Embrace the spiritual moments of failure when you listen to author and speaker Chad Bird explain the 9 Essential Failures of a Faithful Life.

Taken from his new book Upside-Down Spirituality, hear how the Spirit uses failures to bring you into a willingness counteracting today's culture of success.

Introduction

Dr. Steve Greene: Failure is a word that comes packed with cases full of emotion. So many people fear the possibility of failure long before a moment of testing. I might fail, so I better not even try. It may not come in such a recognizable package like that. But the anticipation of failure is a dangerous weapon in our walk with the Lord. It limits us. We just won't do as much as we could do if we will step out more often. Several years ago, I read john Maxwell's book called Failing Forward. I think it probably became a classic, certainly in the failing literature, but also I think in John Maxwell's top two or three; it's probably a personal opinion because the book really impacted me. As I began to understand spiritual truth about the facts of failure … and remember, I came at it as it from a business perspective. Being a business pastor, I thought quite a bit about what I was teaching students and how I began to talk with owners of businesses. This next quote is what really began to get to me. So, here's what he said. In life, the question is not if you will have problems, but how are you going to deal with your problems. How are you going to deal with it? You will fail, what are you going to do next? If the possibility of failure were erased, what would you attempt to achieve? That's become an almost common chat now among leadership seminars, that what would you do if you knew you wouldn't fail and try to motivate me in some way to go forward? That didn’t move me all that much because I've heard it at so many points. But he asked an important question that informed me. It really helped guide my way forward. He asked, the last time you failed, did you stop trying because you failed or did you fail because you stopped trying? That's not common language there. That's not the kind of thing you hear every day. Because we all stop at some point. Not all of us. But so many of us do. We stop at some point where it just seems like, why continue? Jesus taught his disciples about trials. One of the reasons that we're here talking as Christians today is because they didn't stop; they stop it to their death and then passed enough on to their disciples to make sure that the disciples were being made every day. Many of us have to think that way. any pastors stop because of whatever the reason. Many leaders stop leading in their organizations because of whatever the reason. But when it stops, it could be final for the organization or even for the church.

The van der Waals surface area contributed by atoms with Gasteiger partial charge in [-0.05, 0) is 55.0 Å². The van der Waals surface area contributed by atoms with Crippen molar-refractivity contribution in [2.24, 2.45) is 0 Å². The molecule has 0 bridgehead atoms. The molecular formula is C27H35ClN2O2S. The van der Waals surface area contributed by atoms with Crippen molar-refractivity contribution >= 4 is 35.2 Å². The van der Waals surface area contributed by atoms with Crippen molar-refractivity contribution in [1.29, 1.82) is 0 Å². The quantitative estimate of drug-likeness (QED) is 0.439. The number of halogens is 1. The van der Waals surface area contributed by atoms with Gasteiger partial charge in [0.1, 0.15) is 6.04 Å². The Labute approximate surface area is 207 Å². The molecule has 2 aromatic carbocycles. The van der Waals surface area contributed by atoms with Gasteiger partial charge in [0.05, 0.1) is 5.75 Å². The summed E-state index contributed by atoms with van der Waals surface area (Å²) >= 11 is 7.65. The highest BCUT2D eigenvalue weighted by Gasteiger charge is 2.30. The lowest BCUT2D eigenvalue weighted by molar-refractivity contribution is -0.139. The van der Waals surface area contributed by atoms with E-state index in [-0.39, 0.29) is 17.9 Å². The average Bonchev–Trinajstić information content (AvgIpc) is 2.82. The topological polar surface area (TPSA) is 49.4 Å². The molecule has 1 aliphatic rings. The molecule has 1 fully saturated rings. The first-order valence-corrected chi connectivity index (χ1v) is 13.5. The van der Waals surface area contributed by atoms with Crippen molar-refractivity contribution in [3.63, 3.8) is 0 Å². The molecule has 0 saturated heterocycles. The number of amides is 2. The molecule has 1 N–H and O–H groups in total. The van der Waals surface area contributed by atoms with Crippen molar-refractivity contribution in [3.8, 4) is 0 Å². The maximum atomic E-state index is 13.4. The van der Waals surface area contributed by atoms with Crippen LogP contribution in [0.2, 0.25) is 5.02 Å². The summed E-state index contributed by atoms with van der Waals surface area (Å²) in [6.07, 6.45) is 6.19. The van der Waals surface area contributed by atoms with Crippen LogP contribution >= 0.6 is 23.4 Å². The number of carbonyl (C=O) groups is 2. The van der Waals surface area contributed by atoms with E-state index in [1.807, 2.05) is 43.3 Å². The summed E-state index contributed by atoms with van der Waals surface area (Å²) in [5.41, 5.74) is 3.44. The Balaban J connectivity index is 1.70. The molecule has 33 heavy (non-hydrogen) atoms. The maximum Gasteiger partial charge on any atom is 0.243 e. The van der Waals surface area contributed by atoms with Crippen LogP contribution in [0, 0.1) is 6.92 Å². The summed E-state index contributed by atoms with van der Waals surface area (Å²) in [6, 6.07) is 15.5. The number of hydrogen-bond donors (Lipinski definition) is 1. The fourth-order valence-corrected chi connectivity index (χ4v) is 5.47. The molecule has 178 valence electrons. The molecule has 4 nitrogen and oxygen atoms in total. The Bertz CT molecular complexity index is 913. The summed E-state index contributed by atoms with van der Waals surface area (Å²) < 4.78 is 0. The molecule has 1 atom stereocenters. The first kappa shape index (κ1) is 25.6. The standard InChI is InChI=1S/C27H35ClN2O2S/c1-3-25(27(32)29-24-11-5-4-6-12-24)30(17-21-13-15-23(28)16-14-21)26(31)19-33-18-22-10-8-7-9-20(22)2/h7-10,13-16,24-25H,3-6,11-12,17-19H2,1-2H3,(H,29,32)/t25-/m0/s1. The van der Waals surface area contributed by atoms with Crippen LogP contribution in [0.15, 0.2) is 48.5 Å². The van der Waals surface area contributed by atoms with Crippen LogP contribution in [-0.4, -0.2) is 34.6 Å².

·         Acts 17:6: But when they did not find them, they dragged Jason and some brothers to the city officials, crying out, ‘These men who have turned the world upside down have come here also’” (MEV).

I think today's show is going to help many of us understand the spiritual reality of failure. Listen to that language. My guest today is Chad Bird. We're going to discuss his book, Upside Down Spirituality. Isn't that intriguing? Upside Down Spirituality. Listen to the subhead, The Nine Essential Failures of a Faithful Life. So faithful people are going to fail. His book is based on Acts 17:6. I want to start a podcast by reading that great verse to you now. Here it is from the modern English version, which we use around here. “But when they did not find them, they dragged Jason and some brothers to the city officials crying out. These men, who have turned the world upside down. have come here also. Tell me right off the bat about these men who turned the world upside down.